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above: Sunday November 4, 2018 Pearls Before Swine

 

Creative Loafing Charlotte Ceases Print, Staff Let Go

Alt-weekly newspaper Creative Loafing Charlotte in North Carolina has ceased print production with its October 31st 2018 edition.

Creative Loafing, received an email Tuesday night from the paper’s publisher, Charles Womack III. Wednesdays are production days for the paper, which begins circulating in newsstands and kiosks on Thursdays. The email’s message was blunt: Make sure you’re finished with production by noon.

t about 12:05, Pitkin said, Womack, who lives and works in Greensboro, knocked on the door. The staff of seven—four in editorial, three in sales—wasn’t expecting him. Womack told them to gather in an office. He informed them that his company, Womack Newspapers, Inc., was shutting the paper down, effective immediately. The paper they had just put to bed would be the last Creative Loafing, a year after it had celebrated its 30th anniversary.

“Everyone out of work. No severance. No nothing. It’s been real.”

Charlotte Magazine carries the story. As does the Charlotte Observer.

 

 

Headline: DIGITAL DEFEATS PRINT

Election night is the ultimate in deadline crunch time for newspapers. Or it was.

Gannett is throwing the digital switch. Across its 109 local markets, readers will be directed — starting this Sunday, as editors are being urged to prepare readers in advance — to head to its digital sites for results.

“All sites should adhere to their current print publishing deadlines,” read the Gannett memo that went out this week

And those press starting times are way earlier than they used to be. With more copy editing and page layout handled by chains’ centralized hubs, and with more newspapers relying on shared or outsourced printing facilities, the days of getting evening stories into the print paper are already gone in many markets.

Some regular print deadlines end before the polls close.

Across the Gannett landscape print is giving way to the digital push, but…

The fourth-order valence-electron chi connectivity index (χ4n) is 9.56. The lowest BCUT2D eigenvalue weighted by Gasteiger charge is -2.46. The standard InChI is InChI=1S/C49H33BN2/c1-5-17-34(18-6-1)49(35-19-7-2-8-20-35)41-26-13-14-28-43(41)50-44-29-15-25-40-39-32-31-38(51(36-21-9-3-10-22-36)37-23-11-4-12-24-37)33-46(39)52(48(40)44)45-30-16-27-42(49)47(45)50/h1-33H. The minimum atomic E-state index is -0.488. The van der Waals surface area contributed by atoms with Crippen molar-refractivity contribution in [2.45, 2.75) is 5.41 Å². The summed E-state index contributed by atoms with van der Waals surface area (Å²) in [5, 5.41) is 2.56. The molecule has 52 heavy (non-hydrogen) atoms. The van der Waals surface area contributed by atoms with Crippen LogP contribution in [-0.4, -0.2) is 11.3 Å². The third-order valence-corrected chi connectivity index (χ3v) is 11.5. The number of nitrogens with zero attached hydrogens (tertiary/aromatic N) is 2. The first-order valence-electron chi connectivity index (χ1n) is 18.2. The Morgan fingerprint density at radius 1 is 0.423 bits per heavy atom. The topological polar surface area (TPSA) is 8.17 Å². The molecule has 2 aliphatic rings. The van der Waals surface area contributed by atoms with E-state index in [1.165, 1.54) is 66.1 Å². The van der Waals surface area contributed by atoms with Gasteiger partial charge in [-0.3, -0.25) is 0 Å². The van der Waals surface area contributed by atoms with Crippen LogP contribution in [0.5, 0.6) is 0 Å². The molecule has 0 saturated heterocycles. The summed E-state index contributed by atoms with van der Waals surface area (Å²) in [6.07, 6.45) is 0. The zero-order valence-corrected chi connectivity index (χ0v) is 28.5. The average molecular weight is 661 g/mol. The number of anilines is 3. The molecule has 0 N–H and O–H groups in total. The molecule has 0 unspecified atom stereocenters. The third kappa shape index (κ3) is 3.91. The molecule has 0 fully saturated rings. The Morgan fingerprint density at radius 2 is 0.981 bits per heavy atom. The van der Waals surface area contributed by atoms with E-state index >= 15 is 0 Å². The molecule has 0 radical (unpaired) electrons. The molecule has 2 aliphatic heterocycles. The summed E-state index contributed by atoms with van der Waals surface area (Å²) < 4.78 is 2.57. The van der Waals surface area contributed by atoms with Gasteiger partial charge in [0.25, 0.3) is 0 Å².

In Des Moines, the Register now sells 87,000 Sunday and 48,000 daily print copies. Two short years ago, those numbers stood at 122,000 and 66,000. That’s a drop of more than 27 percent in 24 months. Digital subscriptions have increased over that same period — but only from 4,100 to 6,000.

Nieman Lab carries this story.

 

 

Can Preprints Save the Fishwrap?

Toward the end of November a day will come where a newspaper subscriber may have difficulty finding the increasingly slim news content among the overwhelming preprint inserts.

But Thanksgiving only comes once a year.

However, as all things print switch to digital the preprint insert may be the saving grace.

Just a few years ago, the Wall Street Journal published an article that found less than 1 percent of people who read newspapers online click through to digital circulars. If you’ve ever tried to view a digital preprint on your phone, you know that it’s just about impossible and isn’t very user friendly.

Additionally, the article claimed that more than 80 percent of individuals who read a print newspaper look through the preprints.

Editor and Publisher reports on something print does better.

 

 

A Least One Has Faith in the Future of the Physical

Gatehouse has no plans to ease its drive for newspaper acquisition.

The GateHouse chain celebrated several markers today in its strategy of buying up small and mid-size market papers:

  • It now owns 145 dailies, more than 10 percent of the total, estimated at 1,350 to 1,400.  (Because many of the markets are very small, that amounts to less than 10 percent of total U.S. newspaper  circulation).
  • It has now spent more than $1 billion over five years on acquisitions.

This year’s crop — totaling $156 million — includes The Eugene Register-Guard in Oregon, the Austin American-Statesman and Palm Beach (Florida) Post (both formerly owned by Cox, which kept the Atlanta Journal Constitution), The Pueblo (Colorado) Chieftan, the Akron (Ohio) Beacon Journal, and, most recently, The Oklahoman in Oklahoma City.

Gatehouse and its parent company are satisfied with decent profits rather than increasingly outrageous expectations every quarter.

This story comes via Poynter.

 

 

More from Poynter…

The New York Times ended the third quarter with more than 3 million paid digital subscribers to its main news product and crosswords and cooking verticals, the company announced today. With another million in print circulation, its total is more than 4 million.

That result was achieved only with a heavy marketing push, Times executives explained in a conference call with financial analysts.  Introductory digital subscriptions are now being offered for as little as $1 a week.

New York Times’ Heavy Marketing Push

 

The Tampa Bay Times confirmed this week that it had reduced the newsroom staff by 16 through a series of job eliminations of full- and part-time employees. The Times is owned by the Poynter Institute.

Staff Reductions at Tampa Bay Times

 

“…Our overarching goal continues to be to provide the most relevant state and local content to our readers in Connecticut. While change can be unsettling, we believe moving our newsroom forward is essential to keeping our organization strong for the years to come….”

Hearst Connecticut Cuts About 30

 

 

 

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